Features Australia

Catch 2022

Damned if you’re vaxxed, damned if you’re not

15 January 2022

9:00 AM

15 January 2022

9:00 AM

In Joseph Heller’s satirical novel set on an American airforce base during the second world war, Captain John Yossarian is trying to stay alive, if necessary by feigning insanity to avoid flying an ever-escalating number of missions. But, as Heller explains, ‘there was only one catch and that was Catch-22.’ It specified that a pilot would be crazy to want to fly more missions and sane if he didn’t want to, trapping Yossarian in a web of contradictory regulations with no possible means of escape.

In Australia, Catch 2022 requires that you have to be double vaccinated to compete in elite sporting tournaments, but if you get vaccinated, you may be in no condition to compete. This is not just the dilemma facing Novak Djokovic, the first athlete in history to be penalised for not taking a drug.

Consider 29-year-old Georgian tennis star Nikoloz Basilashivili, seeded no. 22 in the world, who was forced to withdraw from Sydney’s ATP Cup on 5 January because he had trouble breathing and experienced chest pain, symptoms of myocarditis, a recognised side-effect of the Pfizer and Moderna vaccines that occurs with greatest frequency in healthy males aged under 30 years.

Women are also at risk. Triple-vaccinated Swiss marathon record holder Fabienne Schlumpf was diagnosed with myocarditis last week, shortly after her booster shot, putting her career on hold for the foreseeable future. Still, both can count themselves lucky. Joseph Keating, a healthy 26-year-old from South Dakota, died of myocarditis just four days after his Pfizer booster shot. An autopsy confirmed his death was caused by the jab.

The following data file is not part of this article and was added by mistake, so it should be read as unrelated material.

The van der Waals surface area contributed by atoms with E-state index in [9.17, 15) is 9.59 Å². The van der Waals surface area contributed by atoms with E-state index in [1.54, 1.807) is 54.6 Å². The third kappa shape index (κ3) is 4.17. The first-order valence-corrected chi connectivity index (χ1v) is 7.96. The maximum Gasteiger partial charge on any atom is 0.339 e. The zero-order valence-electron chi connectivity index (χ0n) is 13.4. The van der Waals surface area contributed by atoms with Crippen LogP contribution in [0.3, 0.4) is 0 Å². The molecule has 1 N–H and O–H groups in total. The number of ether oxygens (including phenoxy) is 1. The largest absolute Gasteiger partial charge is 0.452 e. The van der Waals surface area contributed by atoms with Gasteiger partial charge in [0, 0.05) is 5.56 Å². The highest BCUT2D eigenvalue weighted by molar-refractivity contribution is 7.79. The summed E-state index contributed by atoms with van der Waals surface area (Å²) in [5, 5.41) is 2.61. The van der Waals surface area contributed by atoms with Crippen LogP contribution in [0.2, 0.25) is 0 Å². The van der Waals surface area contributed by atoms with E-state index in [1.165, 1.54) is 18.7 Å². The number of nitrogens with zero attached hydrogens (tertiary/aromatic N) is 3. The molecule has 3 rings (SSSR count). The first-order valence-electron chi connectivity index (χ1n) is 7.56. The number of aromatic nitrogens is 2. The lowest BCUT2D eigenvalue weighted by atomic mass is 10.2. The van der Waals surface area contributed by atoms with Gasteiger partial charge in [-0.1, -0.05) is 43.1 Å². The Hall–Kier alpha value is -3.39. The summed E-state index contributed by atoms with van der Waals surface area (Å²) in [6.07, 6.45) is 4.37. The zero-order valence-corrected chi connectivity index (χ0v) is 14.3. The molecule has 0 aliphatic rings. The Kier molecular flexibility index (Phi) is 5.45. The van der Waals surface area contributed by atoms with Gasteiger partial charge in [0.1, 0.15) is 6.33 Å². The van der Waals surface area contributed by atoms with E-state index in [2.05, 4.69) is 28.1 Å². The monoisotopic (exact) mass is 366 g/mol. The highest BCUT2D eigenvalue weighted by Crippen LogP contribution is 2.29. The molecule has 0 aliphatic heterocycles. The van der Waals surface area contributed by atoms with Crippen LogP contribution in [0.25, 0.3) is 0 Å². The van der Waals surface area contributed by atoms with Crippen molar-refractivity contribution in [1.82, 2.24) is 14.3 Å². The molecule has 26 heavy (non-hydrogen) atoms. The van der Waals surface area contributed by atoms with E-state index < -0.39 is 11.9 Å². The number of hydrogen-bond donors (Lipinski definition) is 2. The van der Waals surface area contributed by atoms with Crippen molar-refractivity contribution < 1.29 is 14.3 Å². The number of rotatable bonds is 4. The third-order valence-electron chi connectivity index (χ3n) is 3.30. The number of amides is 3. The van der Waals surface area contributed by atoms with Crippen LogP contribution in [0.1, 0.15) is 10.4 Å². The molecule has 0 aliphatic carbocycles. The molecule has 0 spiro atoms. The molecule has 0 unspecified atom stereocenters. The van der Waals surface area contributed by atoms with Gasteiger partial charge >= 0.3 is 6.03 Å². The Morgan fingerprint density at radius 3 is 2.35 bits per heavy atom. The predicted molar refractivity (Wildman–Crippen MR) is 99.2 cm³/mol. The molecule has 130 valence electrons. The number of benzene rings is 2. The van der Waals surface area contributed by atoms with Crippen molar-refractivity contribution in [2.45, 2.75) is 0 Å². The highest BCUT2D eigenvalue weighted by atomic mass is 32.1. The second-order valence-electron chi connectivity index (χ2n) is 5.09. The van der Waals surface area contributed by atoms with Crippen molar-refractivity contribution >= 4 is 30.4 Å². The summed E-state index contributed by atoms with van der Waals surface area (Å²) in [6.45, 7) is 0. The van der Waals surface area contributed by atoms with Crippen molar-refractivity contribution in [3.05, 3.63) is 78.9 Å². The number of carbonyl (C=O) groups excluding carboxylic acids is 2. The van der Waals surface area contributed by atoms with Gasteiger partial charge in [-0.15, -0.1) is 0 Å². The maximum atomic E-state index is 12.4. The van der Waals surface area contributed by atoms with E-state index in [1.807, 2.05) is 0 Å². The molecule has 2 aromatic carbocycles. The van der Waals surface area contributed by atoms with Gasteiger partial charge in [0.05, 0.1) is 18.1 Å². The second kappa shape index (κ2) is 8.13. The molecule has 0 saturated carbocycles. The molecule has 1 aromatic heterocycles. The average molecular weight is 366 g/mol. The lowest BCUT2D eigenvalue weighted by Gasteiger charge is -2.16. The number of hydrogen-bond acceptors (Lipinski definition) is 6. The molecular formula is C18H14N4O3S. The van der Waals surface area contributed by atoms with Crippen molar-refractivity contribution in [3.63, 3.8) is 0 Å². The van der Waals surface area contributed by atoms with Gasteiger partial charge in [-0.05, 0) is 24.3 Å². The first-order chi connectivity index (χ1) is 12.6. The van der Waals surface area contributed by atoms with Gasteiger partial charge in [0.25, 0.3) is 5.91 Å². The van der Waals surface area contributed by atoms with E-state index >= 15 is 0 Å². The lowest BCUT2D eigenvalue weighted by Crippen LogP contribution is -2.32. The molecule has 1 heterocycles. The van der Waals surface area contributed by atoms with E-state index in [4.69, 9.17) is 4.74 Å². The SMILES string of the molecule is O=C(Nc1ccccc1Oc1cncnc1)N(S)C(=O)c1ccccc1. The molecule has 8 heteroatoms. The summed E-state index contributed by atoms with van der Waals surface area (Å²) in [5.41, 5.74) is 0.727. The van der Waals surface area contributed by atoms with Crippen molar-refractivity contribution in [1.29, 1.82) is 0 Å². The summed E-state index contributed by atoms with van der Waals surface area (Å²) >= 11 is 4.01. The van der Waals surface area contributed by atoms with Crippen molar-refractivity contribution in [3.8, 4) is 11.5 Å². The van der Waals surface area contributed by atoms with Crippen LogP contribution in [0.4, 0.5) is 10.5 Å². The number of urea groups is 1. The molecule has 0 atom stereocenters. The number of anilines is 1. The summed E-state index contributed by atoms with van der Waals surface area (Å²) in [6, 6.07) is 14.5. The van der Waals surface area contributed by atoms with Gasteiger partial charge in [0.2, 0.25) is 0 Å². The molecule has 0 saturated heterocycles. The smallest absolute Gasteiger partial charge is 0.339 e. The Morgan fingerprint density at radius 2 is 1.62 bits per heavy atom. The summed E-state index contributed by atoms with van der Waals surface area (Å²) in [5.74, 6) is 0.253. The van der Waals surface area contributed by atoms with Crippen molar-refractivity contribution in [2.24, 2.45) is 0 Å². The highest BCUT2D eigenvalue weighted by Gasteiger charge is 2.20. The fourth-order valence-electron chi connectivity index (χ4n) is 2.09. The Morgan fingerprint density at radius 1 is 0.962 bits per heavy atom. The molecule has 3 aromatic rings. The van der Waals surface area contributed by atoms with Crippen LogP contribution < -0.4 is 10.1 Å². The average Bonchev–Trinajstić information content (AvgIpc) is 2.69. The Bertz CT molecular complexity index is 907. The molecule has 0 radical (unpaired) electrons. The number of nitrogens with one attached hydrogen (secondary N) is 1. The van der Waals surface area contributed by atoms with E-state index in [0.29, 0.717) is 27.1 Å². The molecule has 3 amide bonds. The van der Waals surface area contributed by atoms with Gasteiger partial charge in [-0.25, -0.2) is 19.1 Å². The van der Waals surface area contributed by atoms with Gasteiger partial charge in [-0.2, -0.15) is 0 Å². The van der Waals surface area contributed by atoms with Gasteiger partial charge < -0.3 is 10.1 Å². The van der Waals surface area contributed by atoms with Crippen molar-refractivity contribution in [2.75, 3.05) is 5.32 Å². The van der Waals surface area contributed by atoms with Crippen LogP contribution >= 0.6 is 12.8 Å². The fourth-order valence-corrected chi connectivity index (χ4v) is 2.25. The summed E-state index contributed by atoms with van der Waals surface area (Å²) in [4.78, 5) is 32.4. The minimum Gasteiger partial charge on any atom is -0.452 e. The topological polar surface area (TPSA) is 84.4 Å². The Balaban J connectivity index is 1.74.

Elite athletes are aware of the risks that vaccination poses. As Portuguese tennis star Joao Sousa explained, ‘Many players — not my case — didn’t want to get vaccinated and were forced to do it to be able to play tournaments.’

Dr Peter McCullough, an internationally renowned cardiologist told investigative journalist Maryanne Demasi that studies showing an increased rates of myocarditis in young men could be just the tip of the iceberg. ‘If the background rate is 4 per million per year, we now have vaccine-induced myocarditis rates that are around 200 to 400 per million in a year. …Once they start getting boosted, the numbers could run up to 600 to 800 per million per year.’

Yet the dangers vaccines pose to athletes are brushed aside in favour of demonising the one man who has dared to assert the right not to be injected. Once a court overturned Djokovic’s detention, focus shifted to why he didn’t isolate after testing positive. Channel 7 TV reporters Rebecca Maddern and Mike Amor called him a ‘lying, sneaky a—hole’ for going out when he was Covid positive.’

Oh, the irony. Across the nation, supermarket shelves are empty and critical services threatened by the requirement of workers who test positive and their close contacts to isolate. Prime Minister Scott Morrison is in crisis talks to decide which essential industries should be exempt from the rules to try to maintain precarious supply chains. Already, asymptomatic healthcare workers who are close contacts of infected people have been exempted from isolation unless they develop symptoms.